There are three simple inference steps that we will mention here that dont

    involve logical equivalences or logical truths, but that are clearly supported

    by the meanings of and . First, suppose we have managed to prove aconjunction, say P Q, in the course of our proof. The individual conjunctsP and Q are clearly consequences of this conjunction, because there is no way

    for the conjunction to be true without each conjunct being true. Thus, we

    Section 5.1

  • 130 / Methods of Proof for Boolean Logic

    are justified in asserting either. More generally, we are justified in inferring,

    from a conjunction of any number of sentences, any one of its conjuncts. Thisconjunctionelimination

    (simplification)inference pattern is sometimes called conjunction elimination or simplification,

    when it is presented in the context of a formal system of deduction. When it

    is used in informal proofs, however, it usually goes by without comment, since

    it is so obvious.

    Only slightly more interesting is the converse. Given the meaning of , itis clear that P Q is a logical consequence of the pair of sentences P and Q:there is no way the latter could be true without former also being true. Thus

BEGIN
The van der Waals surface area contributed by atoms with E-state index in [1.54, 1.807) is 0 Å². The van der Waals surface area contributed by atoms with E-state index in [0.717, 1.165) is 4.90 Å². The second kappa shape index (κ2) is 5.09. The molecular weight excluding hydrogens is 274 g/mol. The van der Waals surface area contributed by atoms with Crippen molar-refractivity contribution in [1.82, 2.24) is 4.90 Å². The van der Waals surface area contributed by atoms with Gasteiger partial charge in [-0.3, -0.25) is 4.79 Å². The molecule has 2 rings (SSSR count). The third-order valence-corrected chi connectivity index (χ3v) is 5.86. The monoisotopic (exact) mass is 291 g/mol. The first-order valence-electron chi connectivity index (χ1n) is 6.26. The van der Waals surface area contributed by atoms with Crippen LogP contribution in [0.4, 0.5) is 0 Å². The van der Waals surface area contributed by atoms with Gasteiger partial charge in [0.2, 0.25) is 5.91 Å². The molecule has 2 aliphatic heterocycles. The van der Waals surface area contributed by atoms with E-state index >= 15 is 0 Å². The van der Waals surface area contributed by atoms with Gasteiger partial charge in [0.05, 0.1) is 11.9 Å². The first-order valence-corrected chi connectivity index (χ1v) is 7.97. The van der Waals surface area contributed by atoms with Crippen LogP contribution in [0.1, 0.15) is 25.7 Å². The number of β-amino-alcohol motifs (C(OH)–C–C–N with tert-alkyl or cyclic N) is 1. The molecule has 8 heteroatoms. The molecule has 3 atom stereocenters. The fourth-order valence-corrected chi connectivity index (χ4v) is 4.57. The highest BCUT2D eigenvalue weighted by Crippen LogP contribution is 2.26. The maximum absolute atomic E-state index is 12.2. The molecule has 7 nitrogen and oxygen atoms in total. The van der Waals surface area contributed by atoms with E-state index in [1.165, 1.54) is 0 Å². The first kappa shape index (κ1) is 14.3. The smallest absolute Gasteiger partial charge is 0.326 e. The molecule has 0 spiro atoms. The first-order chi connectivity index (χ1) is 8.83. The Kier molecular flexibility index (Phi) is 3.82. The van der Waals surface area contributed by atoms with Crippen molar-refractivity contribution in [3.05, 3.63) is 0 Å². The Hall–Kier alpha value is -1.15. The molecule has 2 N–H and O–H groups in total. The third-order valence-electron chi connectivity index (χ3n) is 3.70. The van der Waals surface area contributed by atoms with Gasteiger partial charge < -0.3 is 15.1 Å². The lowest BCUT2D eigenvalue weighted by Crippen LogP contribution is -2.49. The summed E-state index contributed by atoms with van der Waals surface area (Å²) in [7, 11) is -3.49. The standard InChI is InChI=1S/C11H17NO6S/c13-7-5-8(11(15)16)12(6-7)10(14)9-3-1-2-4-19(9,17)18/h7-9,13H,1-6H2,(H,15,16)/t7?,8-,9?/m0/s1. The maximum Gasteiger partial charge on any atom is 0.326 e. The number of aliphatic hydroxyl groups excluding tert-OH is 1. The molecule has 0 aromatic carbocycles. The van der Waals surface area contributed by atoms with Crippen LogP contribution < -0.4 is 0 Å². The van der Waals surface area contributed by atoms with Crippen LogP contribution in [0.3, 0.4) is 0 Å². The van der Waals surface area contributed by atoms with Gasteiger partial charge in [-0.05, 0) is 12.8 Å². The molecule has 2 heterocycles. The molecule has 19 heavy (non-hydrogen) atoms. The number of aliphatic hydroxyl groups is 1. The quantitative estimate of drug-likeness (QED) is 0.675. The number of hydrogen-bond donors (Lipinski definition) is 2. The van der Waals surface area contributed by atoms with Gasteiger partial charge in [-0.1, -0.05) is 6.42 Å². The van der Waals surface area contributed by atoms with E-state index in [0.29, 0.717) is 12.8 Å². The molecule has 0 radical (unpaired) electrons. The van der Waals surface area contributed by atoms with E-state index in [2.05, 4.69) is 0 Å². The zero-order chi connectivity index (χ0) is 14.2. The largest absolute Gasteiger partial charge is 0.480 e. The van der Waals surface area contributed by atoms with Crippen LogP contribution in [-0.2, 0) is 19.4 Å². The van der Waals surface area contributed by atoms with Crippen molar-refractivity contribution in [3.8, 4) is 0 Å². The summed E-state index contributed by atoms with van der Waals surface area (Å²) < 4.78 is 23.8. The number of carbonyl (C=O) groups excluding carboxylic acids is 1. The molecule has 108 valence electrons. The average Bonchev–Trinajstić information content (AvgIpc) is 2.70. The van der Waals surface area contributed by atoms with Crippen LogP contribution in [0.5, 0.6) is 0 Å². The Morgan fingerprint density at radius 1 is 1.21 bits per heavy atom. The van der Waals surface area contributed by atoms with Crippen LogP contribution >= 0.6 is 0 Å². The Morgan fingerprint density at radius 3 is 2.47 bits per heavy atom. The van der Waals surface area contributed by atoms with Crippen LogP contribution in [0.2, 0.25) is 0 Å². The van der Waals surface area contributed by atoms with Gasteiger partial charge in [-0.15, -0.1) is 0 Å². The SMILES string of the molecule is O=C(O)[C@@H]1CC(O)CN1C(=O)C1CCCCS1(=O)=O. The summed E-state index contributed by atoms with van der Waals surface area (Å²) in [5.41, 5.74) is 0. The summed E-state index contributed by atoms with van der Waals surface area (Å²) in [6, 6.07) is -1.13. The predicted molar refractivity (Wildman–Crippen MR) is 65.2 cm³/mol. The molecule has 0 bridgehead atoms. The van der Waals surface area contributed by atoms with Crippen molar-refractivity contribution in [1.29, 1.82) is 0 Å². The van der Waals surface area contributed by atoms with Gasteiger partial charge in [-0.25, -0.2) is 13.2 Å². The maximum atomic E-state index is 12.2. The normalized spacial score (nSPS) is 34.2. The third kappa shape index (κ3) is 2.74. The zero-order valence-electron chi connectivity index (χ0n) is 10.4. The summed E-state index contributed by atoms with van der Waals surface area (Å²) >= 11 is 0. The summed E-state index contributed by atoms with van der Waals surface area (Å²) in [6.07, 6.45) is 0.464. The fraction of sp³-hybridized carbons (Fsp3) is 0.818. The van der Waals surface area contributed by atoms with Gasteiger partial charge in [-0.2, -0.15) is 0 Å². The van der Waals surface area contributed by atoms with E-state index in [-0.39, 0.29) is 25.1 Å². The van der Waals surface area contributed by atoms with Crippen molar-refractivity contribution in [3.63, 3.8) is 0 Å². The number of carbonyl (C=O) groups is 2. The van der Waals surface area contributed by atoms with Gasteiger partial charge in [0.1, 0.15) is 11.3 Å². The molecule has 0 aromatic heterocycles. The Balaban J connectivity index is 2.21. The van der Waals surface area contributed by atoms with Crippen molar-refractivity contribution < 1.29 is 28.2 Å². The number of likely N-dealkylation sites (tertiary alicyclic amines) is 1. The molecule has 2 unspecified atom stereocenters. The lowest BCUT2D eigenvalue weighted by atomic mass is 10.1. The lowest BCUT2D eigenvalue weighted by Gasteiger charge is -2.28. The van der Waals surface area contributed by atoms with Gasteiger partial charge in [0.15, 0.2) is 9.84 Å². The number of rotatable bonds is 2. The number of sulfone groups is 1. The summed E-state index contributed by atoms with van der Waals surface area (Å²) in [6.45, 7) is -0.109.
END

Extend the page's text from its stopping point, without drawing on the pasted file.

if we have managed to prove P and to prove Q from the same premises, then

    we are entitled to infer the conjunction P Q. More generally, if we want toconjunctionintroduction prove a conjunction of a bunch of sentences, we may do so by proving each

    conjunct separately. In a formal system of deduction, steps of this sort are

    sometimes called conjunction introduction or just conjunction. Once again,

    in real life reasoning, these steps are too simple to warrant mention. In our

    informal proofs, we will seldom point them out explicitly.

    Finally, let us look at one valid inference pattern involving . It is a simplestep, but one that strikes students as peculiar. Suppose that you have proven

    Cube(b). Then you can conclude Cube(a) Cube(b) Cube(c), if you shoulddisjunctionintroduction want to for some reason, since the latter is a consequence of the former.

    More generally, if you have proven some sentence P then you can infer any

    disjunction that has P as one of its disjuncts. After all, if P is true, so is any

    such disjunction.

    What strikes newcomers to logic as peculiar about such a step is that using

    it amounts to throwing away information. Why in the world would you want